DIVINING FRAGMENTS: RECONCILING THE BODY
curated by Kóan-Jeff Baysa
November 1 – December 21, 2003
The human body is a slippery surface upon which discourses of race, class, gender, and sexuality are mediated, and thus becomes a contested scientific, political, ethical, cultural, economic, and social site.
Since human subjectivity and identity are linked to the changing perceptions of vision and visualization, we make and remake our visual experiences of the world within these different contexts. In diagnostic imaging, the areas of visualization, medicine, and technology come together. Using the term “divining” synonymously with “diagnosing” the exhibition title Divining Fragments: Reconciling the Body refers to the history of diagnostics, from prognosticating over the internal organs of animals and ill gotten human specimens to visualizing the unseeable through dissection, microscopy, sonograms, x-rays, CAT, MRI and PET scans, including alternative techniques like phrenology, Kirlian and aura photography, as well as total body scanning from military applications.Continue Reading...
Confronted with the exposure of a public presentation of our private anatomy we experience the loss of boundaries and control, evoking issues of physicality, vulnerability, and mortality. Through the imaging and re-imagining of the human body these visual technologies have a profound impact on human self-understanding and behavior, often through implications outside of clinical application. They bring the relationships between health and knowledge under essential scrutiny, questioning the way that meaning is negotiated. The manufacturers of these machines would have us believe that their technologies produce unbiased images that reveal truths about an individual’s condition, but discrepancies exist between “machine vision” and “human vision”. Much of the psychophysical data used in the past to engineer high-performance networked imaging systems is not consistent with the current knowledge of the human nervous system, and compensating enhancements of the image risk misinterpretation and the introduction of artifacts. The design of information transmission, storage, and processing devices need a better fit between opto-electronics and human nervous systems.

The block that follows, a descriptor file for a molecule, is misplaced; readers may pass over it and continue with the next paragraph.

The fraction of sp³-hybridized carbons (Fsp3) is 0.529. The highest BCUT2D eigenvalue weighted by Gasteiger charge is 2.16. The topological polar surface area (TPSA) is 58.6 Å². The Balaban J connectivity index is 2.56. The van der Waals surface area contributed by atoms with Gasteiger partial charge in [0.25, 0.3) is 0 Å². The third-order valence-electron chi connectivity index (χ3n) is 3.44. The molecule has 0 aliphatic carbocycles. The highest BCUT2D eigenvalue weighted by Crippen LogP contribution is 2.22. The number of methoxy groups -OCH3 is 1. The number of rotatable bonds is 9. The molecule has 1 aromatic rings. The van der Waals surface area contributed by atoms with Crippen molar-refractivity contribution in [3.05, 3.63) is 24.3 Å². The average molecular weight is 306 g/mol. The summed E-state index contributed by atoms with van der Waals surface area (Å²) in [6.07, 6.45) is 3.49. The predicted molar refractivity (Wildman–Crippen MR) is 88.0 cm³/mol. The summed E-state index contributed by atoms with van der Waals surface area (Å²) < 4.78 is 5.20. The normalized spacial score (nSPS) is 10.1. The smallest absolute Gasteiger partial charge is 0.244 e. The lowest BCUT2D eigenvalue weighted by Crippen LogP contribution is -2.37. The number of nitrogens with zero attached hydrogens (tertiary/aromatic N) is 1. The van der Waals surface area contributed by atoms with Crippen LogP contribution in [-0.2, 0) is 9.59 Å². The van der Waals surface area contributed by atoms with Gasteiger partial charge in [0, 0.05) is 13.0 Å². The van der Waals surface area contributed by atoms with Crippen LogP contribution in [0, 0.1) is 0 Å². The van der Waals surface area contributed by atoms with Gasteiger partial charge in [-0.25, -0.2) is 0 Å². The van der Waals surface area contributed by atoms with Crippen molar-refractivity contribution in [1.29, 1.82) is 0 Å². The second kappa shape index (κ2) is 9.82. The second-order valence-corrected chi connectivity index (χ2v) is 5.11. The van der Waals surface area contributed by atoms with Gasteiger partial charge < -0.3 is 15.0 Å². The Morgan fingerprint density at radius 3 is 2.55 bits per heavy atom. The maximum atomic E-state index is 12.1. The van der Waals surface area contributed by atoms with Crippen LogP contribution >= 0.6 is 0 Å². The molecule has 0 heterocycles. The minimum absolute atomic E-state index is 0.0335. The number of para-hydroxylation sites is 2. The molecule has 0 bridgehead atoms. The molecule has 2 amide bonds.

Historically, the partial or fragmented image suggested grief and nostalgia for the loss of a vanished totality and a utopian wholeness. In diagnostic imaging, the body is examined in detail, piecemeal and irreconciled, described in terms of “cuts” and “slices”. The body in pieces, viewed as relics and synecdoches, constitute deconstructed images of humans and problematize issues of creation and re-creation, existence and mortality, integration and dissolution, especially when the images of the dematerialized body are solely transduced from digital code, existing as pure information.
Advanced medical imaging technologies came into clinical use in successive decades: CAT in the 70s, MRI in the 80s, and PET in the 90s. Unlike CAT scans that rely on the summation of x-ray images and PET scans that rely on the decay of an injected radioactive pharmaceutical, MRI does not involve radiation. Instead it uses a powerful magnet and the spin of hydrogen atoms in the body’s water to generate the images. It is astonishing to think of MRI and PET scans as the body’s way of illuminating itself from within through subatomic particles.
That there are dire consequences of equating photos with the real have been pointed out by cultural critics John Berger and Susan Sontag. Medical images circulate similarly within this belief system and are often thought to be equivalent to the bodies represented within them. Realizing that MRI images are only re-presentations and partial truths empowers us to recognize the political, social, and economic factors that affect the interpretation of these images.
The deployment of medical imaging pictures by contemporary visual artists reflects the innovative and alternative perspectives that art often offers to science, while acknowledging that both art and science are investigated by social beings within social contexts.
– Koán-Jeff Baysa, 2003
A practicing physician, writer, critic, and curator whose studies concern the “sensate body” and the mediation of the world through the senses–particularly smell–Koán-Jeff Baysa explores and interrogates sites at which culture, aesthetics, and medical science converge. He has curated shows for the London, LA, and Chinese Biennials as well as for institutions as wide-ranging as the Whitney Museum, the United Nations, and Canon Corporation, while also serving as an active organizer of art events throughout the globe. He currently holds the position of Director of Arts Programming at The Institute for Art and Olfaction and works as Chief Strategist for his Los Angeles-based company SENSEight.
[one_half first]Justine Cooper[/one_half] [one_half]Mark Kessell[/one_half] [one_half first]Lilla LoCurto & William Outcalt[/one_half] [one_half]Patrick Martinez[/one_half] [one_half first]Steve Miller[/one_half] [one_half]Warren Neidich[/one_half] [one_half first]Chrysanne Stathacos[/one_half] [one_half]Kunie Sugiura[/one_half] [one_half first]Unknown Artist[/one_half] [one_half]David Webster[/one_half] [one_half first]Jeff Wyckoff[/one_half]